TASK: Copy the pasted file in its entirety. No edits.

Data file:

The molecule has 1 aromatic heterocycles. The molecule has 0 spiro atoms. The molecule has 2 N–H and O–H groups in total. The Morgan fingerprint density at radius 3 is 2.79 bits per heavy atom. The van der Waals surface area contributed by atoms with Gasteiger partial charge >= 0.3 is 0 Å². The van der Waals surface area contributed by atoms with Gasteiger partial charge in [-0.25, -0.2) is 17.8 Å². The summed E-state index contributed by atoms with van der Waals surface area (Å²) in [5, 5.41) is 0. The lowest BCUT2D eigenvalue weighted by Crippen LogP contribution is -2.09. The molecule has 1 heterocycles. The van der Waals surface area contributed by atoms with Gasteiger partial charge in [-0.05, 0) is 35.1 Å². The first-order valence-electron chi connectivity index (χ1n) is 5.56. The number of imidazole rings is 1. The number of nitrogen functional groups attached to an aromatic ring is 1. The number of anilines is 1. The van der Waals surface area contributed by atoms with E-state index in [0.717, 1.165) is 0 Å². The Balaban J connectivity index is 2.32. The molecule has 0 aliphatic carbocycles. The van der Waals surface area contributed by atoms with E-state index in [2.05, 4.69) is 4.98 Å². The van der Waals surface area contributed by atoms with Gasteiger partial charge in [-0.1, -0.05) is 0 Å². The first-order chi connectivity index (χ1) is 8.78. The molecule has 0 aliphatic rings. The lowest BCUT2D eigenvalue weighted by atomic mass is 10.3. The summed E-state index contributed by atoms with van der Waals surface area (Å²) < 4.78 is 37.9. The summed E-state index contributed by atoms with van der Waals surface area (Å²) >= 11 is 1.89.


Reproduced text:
The molecule has 1 aromatic heterocycles. The molecule has 0 spiro atoms. The molecule has 2 N–H and O–H groups in total. The Morgan fingerprint density at radius 3 is 2.79 bits per heavy atom. The van der Waals surface area contributed by atoms with Gasteiger partial charge >= 0.3 is 0 Å². The van der Waals surface area contributed by atoms with Gasteiger partial charge in [-0.25, -0.2) is 17.8 Å². The summed E-state index contributed by atoms with van der Waals surface area (Å²) in [5, 5.41) is 0. The lowest BCUT2D eigenvalue weighted by Crippen LogP contribution is -2.09. The molecule has 1 heterocycles. The van der Waals surface area contributed by atoms with Gasteiger partial charge in [-0.05, 0) is 35.1 Å². The first-order valence-electron chi connectivity index (χ1n) is 5.56. The number of imidazole rings is 1. The number of nitrogen functional groups attached to an aromatic ring is 1. The number of anilines is 1. The van der Waals surface area contributed by atoms with E-state index in [0.717, 1.165) is 0 Å². The Balaban J connectivity index is 2.32. The molecule has 0 aliphatic carbocycles. The van der Waals surface area contributed by atoms with E-state index in [2.05, 4.69) is 4.98 Å². The van der Waals surface area contributed by atoms with Gasteiger partial charge in [-0.1, -0.05) is 0 Å². The first-order chi connectivity index (χ1) is 8.78. The molecule has 0 aliphatic rings. The lowest BCUT2D eigenvalue weighted by atomic mass is 10.3. The summed E-state index contributed by atoms with van der Waals surface area (Å²) < 4.78 is 37.9. The summed E-state index contributed by atoms with van der Waals surface area (Å²) >= 11 is 1.89.